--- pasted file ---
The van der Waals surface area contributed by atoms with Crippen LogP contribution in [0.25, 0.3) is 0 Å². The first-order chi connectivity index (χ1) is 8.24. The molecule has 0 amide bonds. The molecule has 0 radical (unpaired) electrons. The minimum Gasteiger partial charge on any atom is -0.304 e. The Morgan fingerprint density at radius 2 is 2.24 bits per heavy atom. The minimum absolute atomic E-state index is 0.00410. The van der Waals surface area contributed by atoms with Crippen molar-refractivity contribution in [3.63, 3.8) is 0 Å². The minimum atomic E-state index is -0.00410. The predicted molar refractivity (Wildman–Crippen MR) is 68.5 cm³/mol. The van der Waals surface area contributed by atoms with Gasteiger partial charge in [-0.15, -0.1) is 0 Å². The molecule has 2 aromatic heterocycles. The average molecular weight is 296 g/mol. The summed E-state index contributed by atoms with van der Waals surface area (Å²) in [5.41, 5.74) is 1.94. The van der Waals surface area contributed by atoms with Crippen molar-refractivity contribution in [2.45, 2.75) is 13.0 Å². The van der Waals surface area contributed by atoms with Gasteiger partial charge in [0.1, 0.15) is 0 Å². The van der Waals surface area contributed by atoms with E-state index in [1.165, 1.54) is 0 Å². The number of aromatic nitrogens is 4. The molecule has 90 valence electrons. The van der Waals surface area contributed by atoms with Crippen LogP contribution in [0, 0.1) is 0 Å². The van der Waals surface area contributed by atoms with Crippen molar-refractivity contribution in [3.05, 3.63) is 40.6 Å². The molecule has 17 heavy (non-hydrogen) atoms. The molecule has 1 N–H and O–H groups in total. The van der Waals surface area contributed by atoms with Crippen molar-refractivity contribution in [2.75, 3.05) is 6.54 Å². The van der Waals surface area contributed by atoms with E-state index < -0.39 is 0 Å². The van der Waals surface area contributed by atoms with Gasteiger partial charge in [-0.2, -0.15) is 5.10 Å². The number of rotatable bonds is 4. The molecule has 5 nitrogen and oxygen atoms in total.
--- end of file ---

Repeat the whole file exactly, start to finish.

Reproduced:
The van der Waals surface area contributed by atoms with Crippen LogP contribution in [0.25, 0.3) is 0 Å². The first-order chi connectivity index (χ1) is 8.24. The molecule has 0 amide bonds. The molecule has 0 radical (unpaired) electrons. The minimum Gasteiger partial charge on any atom is -0.304 e. The Morgan fingerprint density at radius 2 is 2.24 bits per heavy atom. The minimum absolute atomic E-state index is 0.00410. The van der Waals surface area contributed by atoms with Crippen molar-refractivity contribution in [3.63, 3.8) is 0 Å². The minimum atomic E-state index is -0.00410. The predicted molar refractivity (Wildman–Crippen MR) is 68.5 cm³/mol. The van der Waals surface area contributed by atoms with Gasteiger partial charge in [-0.15, -0.1) is 0 Å². The molecule has 2 aromatic heterocycles. The average molecular weight is 296 g/mol. The summed E-state index contributed by atoms with van der Waals surface area (Å²) in [5.41, 5.74) is 1.94. The van der Waals surface area contributed by atoms with Crippen molar-refractivity contribution in [2.45, 2.75) is 13.0 Å². The van der Waals surface area contributed by atoms with Gasteiger partial charge in [0.1, 0.15) is 0 Å². The van der Waals surface area contributed by atoms with E-state index in [1.165, 1.54) is 0 Å². The number of aromatic nitrogens is 4. The molecule has 90 valence electrons. The van der Waals surface area contributed by atoms with Crippen LogP contribution in [0, 0.1) is 0 Å². The van der Waals surface area contributed by atoms with Crippen molar-refractivity contribution in [3.05, 3.63) is 40.6 Å². The molecule has 17 heavy (non-hydrogen) atoms. The molecule has 1 N–H and O–H groups in total. The van der Waals surface area contributed by atoms with Crippen molar-refractivity contribution in [2.75, 3.05) is 6.54 Å². The van der Waals surface area contributed by atoms with E-state index < -0.39 is 0 Å². The van der Waals surface area contributed by atoms with Gasteiger partial charge in [-0.2, -0.15) is 5.10 Å². The number of rotatable bonds is 4. The molecule has 5 nitrogen and oxygen atoms in total.